A guide to the ‘DNA’ problem in CS50 Week 6.

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Goal: To write a python script that can identify someone from a database, based on their DNA sequence.

The script must be called with two additional command line arguments; a csv database containing the number of times that particular sequences of characters repeat in a list of people’s DNA sequences, and a DNA sequence .txt file that we will be analysing and assigning an owner to based on the database in the first argument.

The particular sequences in question are known as ‘Short Tandem Requests’ or STRs. These are given in the top row of the database csv files, for example ‘AATG’ or ‘TATC’.

Just like in C, our Python script must begin with the importing of any modules we will be using throughout. The syntax is slightly different, with import being used rather than #include. For this script we want to import reader and DictReader from the csv library for processing of .csv files, and argv and exit from the sys library for handling command line arguments and exit codes respectively.

Within the main() function, we begin by ensuring that the correct number of command line arguments are given using len(argv). In python the script itself counts as a command line argument, plus the database and the DNA sequence described earlier. If an incorrect amount are specified, the exit() method that was imported earlier can be called to generate an exit code.

If this check passes, variable names can be assigned to the database and sequence arguments, for ease of use throughout the script.

Now that the command line arguments have been validated, the next step is to open each of the files and convert them into formats that can be worked on.

First the database .csv file. I used the DictReader() method here, which converts each row in the file to a dictionary of key value pairs. By default the keys will be taken from the top row of the file unless specified, which is what we want as the database is in a table format. This reader object is also stored here as a list of dictionaries, which will be accessed later.

The sequence file, which is a .txt file with a single row, can be read using the read() method on the file object. This returns the contents of the file as a string.

Now that the input files have been parsed into data structures that can be read and operated on, we can begin to find the longest consecutive sequence of the STRs given at the top of the database file in the sequence file we are assessing.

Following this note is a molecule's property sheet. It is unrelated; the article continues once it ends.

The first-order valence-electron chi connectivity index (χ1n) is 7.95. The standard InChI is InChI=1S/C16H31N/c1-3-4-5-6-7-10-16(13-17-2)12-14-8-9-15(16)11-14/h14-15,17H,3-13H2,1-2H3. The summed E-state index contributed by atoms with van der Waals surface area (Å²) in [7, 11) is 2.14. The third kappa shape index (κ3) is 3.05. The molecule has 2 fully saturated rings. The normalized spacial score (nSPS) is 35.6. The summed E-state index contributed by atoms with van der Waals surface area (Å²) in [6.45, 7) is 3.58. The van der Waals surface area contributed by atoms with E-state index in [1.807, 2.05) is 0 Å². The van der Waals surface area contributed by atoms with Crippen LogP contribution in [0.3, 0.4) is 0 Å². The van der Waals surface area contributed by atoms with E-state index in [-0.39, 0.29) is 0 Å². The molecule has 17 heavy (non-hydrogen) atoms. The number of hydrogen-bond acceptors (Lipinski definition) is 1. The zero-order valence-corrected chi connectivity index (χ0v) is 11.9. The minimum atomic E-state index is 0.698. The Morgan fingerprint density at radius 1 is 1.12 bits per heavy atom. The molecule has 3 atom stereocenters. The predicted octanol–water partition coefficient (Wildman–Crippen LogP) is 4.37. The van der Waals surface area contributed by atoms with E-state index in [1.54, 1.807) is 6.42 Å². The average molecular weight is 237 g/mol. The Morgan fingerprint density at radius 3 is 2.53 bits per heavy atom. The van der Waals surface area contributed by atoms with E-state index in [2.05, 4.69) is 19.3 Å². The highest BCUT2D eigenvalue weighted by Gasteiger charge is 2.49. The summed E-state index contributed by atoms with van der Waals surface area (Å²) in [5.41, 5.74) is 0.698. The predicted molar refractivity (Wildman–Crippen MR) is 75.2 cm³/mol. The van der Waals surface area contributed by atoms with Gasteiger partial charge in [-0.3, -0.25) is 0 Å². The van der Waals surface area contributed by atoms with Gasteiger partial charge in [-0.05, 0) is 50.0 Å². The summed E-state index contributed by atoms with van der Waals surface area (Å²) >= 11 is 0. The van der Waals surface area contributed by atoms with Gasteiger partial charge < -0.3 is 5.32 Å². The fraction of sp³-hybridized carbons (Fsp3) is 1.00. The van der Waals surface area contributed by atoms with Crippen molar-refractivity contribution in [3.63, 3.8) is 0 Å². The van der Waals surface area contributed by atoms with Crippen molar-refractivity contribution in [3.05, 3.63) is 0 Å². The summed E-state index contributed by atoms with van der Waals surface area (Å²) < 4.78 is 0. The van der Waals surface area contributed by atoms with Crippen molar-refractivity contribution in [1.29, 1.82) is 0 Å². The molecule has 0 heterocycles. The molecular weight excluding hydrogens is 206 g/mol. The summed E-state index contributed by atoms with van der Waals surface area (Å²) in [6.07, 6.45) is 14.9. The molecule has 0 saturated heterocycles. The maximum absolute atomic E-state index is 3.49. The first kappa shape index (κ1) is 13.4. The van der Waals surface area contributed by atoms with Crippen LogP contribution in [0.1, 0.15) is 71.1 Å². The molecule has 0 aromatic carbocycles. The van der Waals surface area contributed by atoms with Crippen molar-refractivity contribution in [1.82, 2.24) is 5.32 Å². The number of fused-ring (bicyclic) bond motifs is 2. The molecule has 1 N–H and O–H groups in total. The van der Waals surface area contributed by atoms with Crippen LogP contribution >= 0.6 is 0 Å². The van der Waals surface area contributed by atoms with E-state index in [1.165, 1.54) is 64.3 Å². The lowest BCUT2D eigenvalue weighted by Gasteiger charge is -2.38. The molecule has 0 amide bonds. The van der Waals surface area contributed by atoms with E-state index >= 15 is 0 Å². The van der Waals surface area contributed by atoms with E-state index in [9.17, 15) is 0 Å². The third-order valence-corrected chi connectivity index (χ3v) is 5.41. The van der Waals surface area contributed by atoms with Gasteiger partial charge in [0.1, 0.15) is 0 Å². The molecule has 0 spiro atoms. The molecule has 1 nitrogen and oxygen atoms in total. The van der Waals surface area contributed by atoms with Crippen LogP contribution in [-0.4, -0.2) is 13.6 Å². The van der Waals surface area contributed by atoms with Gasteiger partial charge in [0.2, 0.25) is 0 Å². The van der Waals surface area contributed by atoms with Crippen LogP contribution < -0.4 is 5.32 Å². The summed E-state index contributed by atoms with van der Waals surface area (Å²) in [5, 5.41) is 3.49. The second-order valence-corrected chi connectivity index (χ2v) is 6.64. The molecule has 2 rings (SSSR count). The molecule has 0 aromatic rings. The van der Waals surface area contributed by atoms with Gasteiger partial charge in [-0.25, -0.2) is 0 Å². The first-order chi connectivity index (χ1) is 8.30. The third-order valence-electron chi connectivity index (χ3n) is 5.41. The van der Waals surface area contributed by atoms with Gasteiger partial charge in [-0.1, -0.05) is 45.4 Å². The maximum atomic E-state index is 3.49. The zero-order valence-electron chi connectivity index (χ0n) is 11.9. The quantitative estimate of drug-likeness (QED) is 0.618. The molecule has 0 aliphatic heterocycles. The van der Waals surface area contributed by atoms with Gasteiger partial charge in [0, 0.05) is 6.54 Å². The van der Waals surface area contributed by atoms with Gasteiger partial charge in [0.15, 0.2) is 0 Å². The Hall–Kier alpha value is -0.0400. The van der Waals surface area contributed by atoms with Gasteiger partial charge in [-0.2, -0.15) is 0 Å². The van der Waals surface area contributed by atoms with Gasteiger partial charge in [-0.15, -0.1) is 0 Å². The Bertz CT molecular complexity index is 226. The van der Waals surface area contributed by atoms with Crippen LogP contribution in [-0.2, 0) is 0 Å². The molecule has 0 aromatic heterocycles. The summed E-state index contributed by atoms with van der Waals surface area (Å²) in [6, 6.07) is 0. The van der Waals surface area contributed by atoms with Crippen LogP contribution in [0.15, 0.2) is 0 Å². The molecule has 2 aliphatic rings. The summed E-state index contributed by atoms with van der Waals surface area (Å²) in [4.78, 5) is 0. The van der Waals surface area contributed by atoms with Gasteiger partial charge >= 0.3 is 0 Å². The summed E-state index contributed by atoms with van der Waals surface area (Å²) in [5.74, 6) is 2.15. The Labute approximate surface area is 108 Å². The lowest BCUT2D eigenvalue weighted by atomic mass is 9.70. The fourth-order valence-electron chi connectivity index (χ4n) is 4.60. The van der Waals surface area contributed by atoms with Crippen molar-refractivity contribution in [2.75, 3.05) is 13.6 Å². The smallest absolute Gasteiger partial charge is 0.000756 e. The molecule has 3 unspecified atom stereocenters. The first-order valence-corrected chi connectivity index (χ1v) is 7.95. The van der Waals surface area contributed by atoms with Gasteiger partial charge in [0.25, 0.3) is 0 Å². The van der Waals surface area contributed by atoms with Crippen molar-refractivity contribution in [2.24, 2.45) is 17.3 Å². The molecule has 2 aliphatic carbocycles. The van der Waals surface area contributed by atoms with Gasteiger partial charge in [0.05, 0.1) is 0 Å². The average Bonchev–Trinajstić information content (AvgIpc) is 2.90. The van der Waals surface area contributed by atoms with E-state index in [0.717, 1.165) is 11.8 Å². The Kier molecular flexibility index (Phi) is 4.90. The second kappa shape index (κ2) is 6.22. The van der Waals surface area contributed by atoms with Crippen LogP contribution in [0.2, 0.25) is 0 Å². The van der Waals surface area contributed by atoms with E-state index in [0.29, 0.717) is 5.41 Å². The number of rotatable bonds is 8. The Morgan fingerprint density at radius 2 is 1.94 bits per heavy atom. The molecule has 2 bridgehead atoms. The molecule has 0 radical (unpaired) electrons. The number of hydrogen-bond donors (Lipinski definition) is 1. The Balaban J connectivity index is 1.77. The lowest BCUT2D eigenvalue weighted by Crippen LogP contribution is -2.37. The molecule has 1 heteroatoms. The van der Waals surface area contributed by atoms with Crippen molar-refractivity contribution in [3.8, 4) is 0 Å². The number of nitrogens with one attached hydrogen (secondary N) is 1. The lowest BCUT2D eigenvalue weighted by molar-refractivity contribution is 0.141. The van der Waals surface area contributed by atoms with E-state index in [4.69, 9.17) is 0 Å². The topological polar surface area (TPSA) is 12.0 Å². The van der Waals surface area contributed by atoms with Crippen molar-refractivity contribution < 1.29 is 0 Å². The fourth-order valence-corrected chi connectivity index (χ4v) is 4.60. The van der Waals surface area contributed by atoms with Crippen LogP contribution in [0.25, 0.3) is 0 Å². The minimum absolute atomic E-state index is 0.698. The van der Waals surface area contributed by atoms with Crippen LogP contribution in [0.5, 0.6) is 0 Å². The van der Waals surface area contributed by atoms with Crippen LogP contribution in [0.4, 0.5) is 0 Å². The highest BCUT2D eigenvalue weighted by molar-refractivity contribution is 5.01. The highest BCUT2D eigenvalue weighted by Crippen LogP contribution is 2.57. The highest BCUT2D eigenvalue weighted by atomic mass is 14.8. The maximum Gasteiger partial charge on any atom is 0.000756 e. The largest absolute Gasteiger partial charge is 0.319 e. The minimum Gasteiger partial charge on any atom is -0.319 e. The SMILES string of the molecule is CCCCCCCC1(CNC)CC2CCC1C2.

Firstly define an empty array that will store the max consecutive sequence of each STR. Next we can loop through each of the STRs and check them in sequence. These are stored in the fieldnames attribute of the reader object defined previously. Note that this should start from 1 as column 0 stores the names of the people in the database. Here the STR being checked is stored in a variable and a new value is being added to to the array storing the lengths of the longest sequences for each STR.

The inner loop here iterates through the sequence being assessed and for each character checks if the STR follows. If it does, the following characters are checked to see if the STR repeats, adding one to the count for each repetition. If the count is larger than the current maximum, then the current maximum for that STR is overwritten.

With an extra value being added to the max counts array for each STR in the database, the final populated array can be checked against the rows in the database.

The list of dictionaries defined earlier is employed here, as there will be one dictionary for each person in the database. For each person in the database, the list of STRs is cycled through and the max counts array is compared to the max STR sequences for that person. Here dict_list[i] represents a dictionary and [reader.fieldnames[j]] returns the key to be looked up in that dictionary. If there is a match, the number of matches is incremented. If the number of matches equals the number of STRs in the database then the sequence being checked macthes someone in the database and the name of the person can be returned. Otherwise, ‘No match’ is printed.

Hopefully that was an eye opener to the power of Python having spent 5 weeks on C, and a great introduction to the syntax and data structures used.

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